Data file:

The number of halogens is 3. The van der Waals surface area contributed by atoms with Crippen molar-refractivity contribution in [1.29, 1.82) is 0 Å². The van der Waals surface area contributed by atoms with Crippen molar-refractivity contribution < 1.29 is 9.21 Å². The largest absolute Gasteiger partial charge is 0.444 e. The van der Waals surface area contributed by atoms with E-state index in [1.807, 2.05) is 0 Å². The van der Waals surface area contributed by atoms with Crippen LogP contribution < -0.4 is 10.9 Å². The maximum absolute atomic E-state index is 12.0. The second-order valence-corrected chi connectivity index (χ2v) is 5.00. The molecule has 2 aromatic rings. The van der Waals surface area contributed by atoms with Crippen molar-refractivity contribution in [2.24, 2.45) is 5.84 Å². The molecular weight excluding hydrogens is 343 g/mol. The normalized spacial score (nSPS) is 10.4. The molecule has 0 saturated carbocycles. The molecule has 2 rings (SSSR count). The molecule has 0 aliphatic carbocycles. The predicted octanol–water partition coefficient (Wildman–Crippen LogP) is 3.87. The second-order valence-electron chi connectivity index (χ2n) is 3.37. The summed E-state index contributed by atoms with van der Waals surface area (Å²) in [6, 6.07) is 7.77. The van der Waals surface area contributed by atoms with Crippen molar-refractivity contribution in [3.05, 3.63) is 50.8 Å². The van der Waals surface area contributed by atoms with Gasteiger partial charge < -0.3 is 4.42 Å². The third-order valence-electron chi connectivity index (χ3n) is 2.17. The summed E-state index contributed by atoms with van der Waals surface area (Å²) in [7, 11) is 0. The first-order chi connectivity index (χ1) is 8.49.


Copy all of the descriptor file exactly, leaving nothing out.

The number of halogens is 3. The van der Waals surface area contributed by atoms with Crippen molar-refractivity contribution in [1.29, 1.82) is 0 Å². The van der Waals surface area contributed by atoms with Crippen molar-refractivity contribution < 1.29 is 9.21 Å². The largest absolute Gasteiger partial charge is 0.444 e. The van der Waals surface area contributed by atoms with E-state index in [1.807, 2.05) is 0 Å². The van der Waals surface area contributed by atoms with Crippen LogP contribution < -0.4 is 10.9 Å². The maximum absolute atomic E-state index is 12.0. The second-order valence-corrected chi connectivity index (χ2v) is 5.00. The molecule has 2 aromatic rings. The van der Waals surface area contributed by atoms with Crippen molar-refractivity contribution in [2.24, 2.45) is 5.84 Å². The molecular weight excluding hydrogens is 343 g/mol. The normalized spacial score (nSPS) is 10.4. The molecule has 0 saturated carbocycles. The molecule has 2 rings (SSSR count). The molecule has 0 aliphatic carbocycles. The predicted octanol–water partition coefficient (Wildman–Crippen LogP) is 3.87. The second-order valence-electron chi connectivity index (χ2n) is 3.37. The summed E-state index contributed by atoms with van der Waals surface area (Å²) in [6, 6.07) is 7.77. The van der Waals surface area contributed by atoms with Crippen molar-refractivity contribution in [3.05, 3.63) is 50.8 Å². The van der Waals surface area contributed by atoms with Gasteiger partial charge < -0.3 is 4.42 Å². The third-order valence-electron chi connectivity index (χ3n) is 2.17. The summed E-state index contributed by atoms with van der Waals surface area (Å²) in [7, 11) is 0. The first-order chi connectivity index (χ1) is 8.49.